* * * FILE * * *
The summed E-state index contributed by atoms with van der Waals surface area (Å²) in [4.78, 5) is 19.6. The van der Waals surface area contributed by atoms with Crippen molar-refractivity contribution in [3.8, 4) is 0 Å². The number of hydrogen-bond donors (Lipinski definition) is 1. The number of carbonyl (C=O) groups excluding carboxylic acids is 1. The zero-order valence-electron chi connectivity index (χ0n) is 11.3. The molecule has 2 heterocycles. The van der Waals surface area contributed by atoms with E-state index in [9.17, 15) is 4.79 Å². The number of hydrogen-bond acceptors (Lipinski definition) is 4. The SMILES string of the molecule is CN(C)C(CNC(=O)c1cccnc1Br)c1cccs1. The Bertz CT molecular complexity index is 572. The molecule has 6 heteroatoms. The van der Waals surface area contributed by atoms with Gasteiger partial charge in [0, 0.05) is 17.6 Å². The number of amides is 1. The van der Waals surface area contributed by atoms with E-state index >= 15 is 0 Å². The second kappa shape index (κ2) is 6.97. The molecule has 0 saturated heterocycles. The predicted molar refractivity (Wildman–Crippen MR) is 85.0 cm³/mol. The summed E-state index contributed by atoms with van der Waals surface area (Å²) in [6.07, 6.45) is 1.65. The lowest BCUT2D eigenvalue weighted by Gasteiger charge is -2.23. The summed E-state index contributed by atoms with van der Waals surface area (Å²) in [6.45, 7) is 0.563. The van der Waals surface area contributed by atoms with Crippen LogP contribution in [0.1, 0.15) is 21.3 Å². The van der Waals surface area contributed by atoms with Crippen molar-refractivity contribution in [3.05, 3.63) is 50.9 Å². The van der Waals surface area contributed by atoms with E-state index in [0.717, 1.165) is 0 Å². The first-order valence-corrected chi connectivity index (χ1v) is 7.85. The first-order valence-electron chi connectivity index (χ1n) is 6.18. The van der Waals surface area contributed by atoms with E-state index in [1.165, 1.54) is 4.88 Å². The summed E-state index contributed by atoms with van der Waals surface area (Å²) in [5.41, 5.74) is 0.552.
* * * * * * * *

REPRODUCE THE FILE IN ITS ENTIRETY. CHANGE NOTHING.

The summed E-state index contributed by atoms with van der Waals surface area (Å²) in [4.78, 5) is 19.6. The van der Waals surface area contributed by atoms with Crippen molar-refractivity contribution in [3.8, 4) is 0 Å². The number of hydrogen-bond donors (Lipinski definition) is 1. The number of carbonyl (C=O) groups excluding carboxylic acids is 1. The zero-order valence-electron chi connectivity index (χ0n) is 11.3. The molecule has 2 heterocycles. The van der Waals surface area contributed by atoms with E-state index in [9.17, 15) is 4.79 Å². The number of hydrogen-bond acceptors (Lipinski definition) is 4. The SMILES string of the molecule is CN(C)C(CNC(=O)c1cccnc1Br)c1cccs1. The Bertz CT molecular complexity index is 572. The molecule has 6 heteroatoms. The van der Waals surface area contributed by atoms with Gasteiger partial charge in [0, 0.05) is 17.6 Å². The number of amides is 1. The van der Waals surface area contributed by atoms with E-state index >= 15 is 0 Å². The second kappa shape index (κ2) is 6.97. The molecule has 0 saturated heterocycles. The predicted molar refractivity (Wildman–Crippen MR) is 85.0 cm³/mol. The summed E-state index contributed by atoms with van der Waals surface area (Å²) in [6.07, 6.45) is 1.65. The lowest BCUT2D eigenvalue weighted by Gasteiger charge is -2.23. The summed E-state index contributed by atoms with van der Waals surface area (Å²) in [6.45, 7) is 0.563. The van der Waals surface area contributed by atoms with Crippen LogP contribution in [0.1, 0.15) is 21.3 Å². The van der Waals surface area contributed by atoms with Crippen molar-refractivity contribution in [3.05, 3.63) is 50.9 Å². The van der Waals surface area contributed by atoms with E-state index in [0.717, 1.165) is 0 Å². The first-order valence-corrected chi connectivity index (χ1v) is 7.85. The first-order valence-electron chi connectivity index (χ1n) is 6.18. The van der Waals surface area contributed by atoms with E-state index in [1.165, 1.54) is 4.88 Å². The summed E-state index contributed by atoms with van der Waals surface area (Å²) in [5.41, 5.74) is 0.552.